The U.S. Supreme Court won’t hear Hollywood movie star Olivia de Havilland’s lawsuit over how Catherine Zeta-Jones portrayed her in an FX Networks drama.

De Havilland said “Feud: Bette and Joan” defamed her and cast her in a false light. The 102-year-old actress said she never used the language Zeta-Jones used to portray her in the series about the rivalry between legendary contemporaries Bette Davis and Joan Crawford.

The outcome favored First Amendment free speech rights over California’s right-of-publicity law, which gives a celebrity control over commercial use of their image, name, likeness, and other distinguishing characteristics.

A California appeals court upheld a lower court’s dismissal of the right-of-publicity case, and the California Supreme Court declined it before the U.S. Supreme Court did the same. The lower court said the case fell under the state’s strategic lawsuit against public participation law. Anti-SLAPP statutes aim to stop frivolous lawsuits against entities or individuals exercising their free speech rights.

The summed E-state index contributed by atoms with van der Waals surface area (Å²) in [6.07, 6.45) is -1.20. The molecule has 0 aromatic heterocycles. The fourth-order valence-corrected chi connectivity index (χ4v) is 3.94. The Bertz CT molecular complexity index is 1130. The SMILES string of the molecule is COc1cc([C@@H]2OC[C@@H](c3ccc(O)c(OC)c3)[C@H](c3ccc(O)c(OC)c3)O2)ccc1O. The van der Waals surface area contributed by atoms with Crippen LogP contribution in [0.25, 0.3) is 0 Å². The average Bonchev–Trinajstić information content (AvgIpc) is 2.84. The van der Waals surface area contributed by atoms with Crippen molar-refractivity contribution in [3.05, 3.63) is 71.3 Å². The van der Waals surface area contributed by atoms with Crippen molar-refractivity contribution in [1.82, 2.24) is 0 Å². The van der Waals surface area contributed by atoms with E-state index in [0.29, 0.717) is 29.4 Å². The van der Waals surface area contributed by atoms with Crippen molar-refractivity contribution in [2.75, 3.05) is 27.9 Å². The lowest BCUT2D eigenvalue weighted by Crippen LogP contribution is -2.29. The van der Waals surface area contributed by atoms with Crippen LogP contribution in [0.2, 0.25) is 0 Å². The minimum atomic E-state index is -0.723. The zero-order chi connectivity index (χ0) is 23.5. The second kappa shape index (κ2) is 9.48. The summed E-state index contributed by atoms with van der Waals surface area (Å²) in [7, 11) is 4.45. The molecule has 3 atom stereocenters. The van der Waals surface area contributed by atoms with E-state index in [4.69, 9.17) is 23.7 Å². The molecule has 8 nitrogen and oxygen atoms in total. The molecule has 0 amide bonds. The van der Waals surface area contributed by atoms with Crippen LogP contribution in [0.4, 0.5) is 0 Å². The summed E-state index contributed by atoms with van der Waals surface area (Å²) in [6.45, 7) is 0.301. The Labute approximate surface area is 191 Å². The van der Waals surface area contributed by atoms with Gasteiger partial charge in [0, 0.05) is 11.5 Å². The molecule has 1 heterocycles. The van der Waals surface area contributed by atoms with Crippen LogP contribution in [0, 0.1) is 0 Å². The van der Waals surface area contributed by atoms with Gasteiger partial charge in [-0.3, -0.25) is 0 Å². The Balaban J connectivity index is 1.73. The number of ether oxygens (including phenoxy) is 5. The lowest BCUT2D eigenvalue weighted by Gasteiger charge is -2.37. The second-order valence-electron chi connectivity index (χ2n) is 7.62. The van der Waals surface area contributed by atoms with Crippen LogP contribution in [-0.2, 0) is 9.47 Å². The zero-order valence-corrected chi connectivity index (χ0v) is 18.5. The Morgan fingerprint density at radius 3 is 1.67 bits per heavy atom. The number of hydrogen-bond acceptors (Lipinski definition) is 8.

The Motion Picture Association of America had argued de Havilland’s lawsuit was a threat to artistic license and the entire genre of fictionalized docudramas about real events.